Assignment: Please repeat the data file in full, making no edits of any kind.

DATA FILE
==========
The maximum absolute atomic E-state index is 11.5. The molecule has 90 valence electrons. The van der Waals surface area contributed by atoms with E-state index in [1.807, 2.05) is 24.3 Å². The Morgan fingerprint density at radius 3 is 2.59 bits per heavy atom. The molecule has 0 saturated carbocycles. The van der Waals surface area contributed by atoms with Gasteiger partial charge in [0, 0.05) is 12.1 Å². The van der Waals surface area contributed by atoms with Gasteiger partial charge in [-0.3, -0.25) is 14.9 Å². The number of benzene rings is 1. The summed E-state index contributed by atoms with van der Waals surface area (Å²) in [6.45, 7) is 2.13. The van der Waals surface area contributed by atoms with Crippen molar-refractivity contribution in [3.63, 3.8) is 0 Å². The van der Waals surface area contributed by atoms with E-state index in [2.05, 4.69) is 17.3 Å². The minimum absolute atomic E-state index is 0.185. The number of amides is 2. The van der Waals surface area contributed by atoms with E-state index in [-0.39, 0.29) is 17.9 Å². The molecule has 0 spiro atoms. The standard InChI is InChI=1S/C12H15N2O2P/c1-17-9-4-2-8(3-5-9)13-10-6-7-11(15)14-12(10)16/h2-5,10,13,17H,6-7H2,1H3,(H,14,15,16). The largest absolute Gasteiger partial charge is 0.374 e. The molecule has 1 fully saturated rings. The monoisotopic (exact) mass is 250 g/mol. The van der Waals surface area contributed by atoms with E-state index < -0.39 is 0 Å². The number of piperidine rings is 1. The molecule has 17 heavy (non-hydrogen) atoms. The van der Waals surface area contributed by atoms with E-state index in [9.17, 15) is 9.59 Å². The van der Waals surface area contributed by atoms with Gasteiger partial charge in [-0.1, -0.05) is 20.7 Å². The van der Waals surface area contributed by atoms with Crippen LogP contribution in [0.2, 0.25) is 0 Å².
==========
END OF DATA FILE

The maximum absolute atomic E-state index is 11.5. The molecule has 90 valence electrons. The van der Waals surface area contributed by atoms with E-state index in [1.807, 2.05) is 24.3 Å². The Morgan fingerprint density at radius 3 is 2.59 bits per heavy atom. The molecule has 0 saturated carbocycles. The van der Waals surface area contributed by atoms with Gasteiger partial charge in [0, 0.05) is 12.1 Å². The van der Waals surface area contributed by atoms with Gasteiger partial charge in [-0.3, -0.25) is 14.9 Å². The number of benzene rings is 1. The summed E-state index contributed by atoms with van der Waals surface area (Å²) in [6.45, 7) is 2.13. The van der Waals surface area contributed by atoms with Crippen molar-refractivity contribution in [3.63, 3.8) is 0 Å². The van der Waals surface area contributed by atoms with E-state index in [2.05, 4.69) is 17.3 Å². The minimum absolute atomic E-state index is 0.185. The number of amides is 2. The van der Waals surface area contributed by atoms with E-state index in [-0.39, 0.29) is 17.9 Å². The molecule has 0 spiro atoms. The standard InChI is InChI=1S/C12H15N2O2P/c1-17-9-4-2-8(3-5-9)13-10-6-7-11(15)14-12(10)16/h2-5,10,13,17H,6-7H2,1H3,(H,14,15,16). The largest absolute Gasteiger partial charge is 0.374 e. The molecule has 1 fully saturated rings. The monoisotopic (exact) mass is 250 g/mol. The van der Waals surface area contributed by atoms with E-state index < -0.39 is 0 Å². The number of piperidine rings is 1. The molecule has 17 heavy (non-hydrogen) atoms. The van der Waals surface area contributed by atoms with E-state index in [9.17, 15) is 9.59 Å². The van der Waals surface area contributed by atoms with Gasteiger partial charge in [-0.1, -0.05) is 20.7 Å². The van der Waals surface area contributed by atoms with Crippen LogP contribution in [0.2, 0.25) is 0 Å².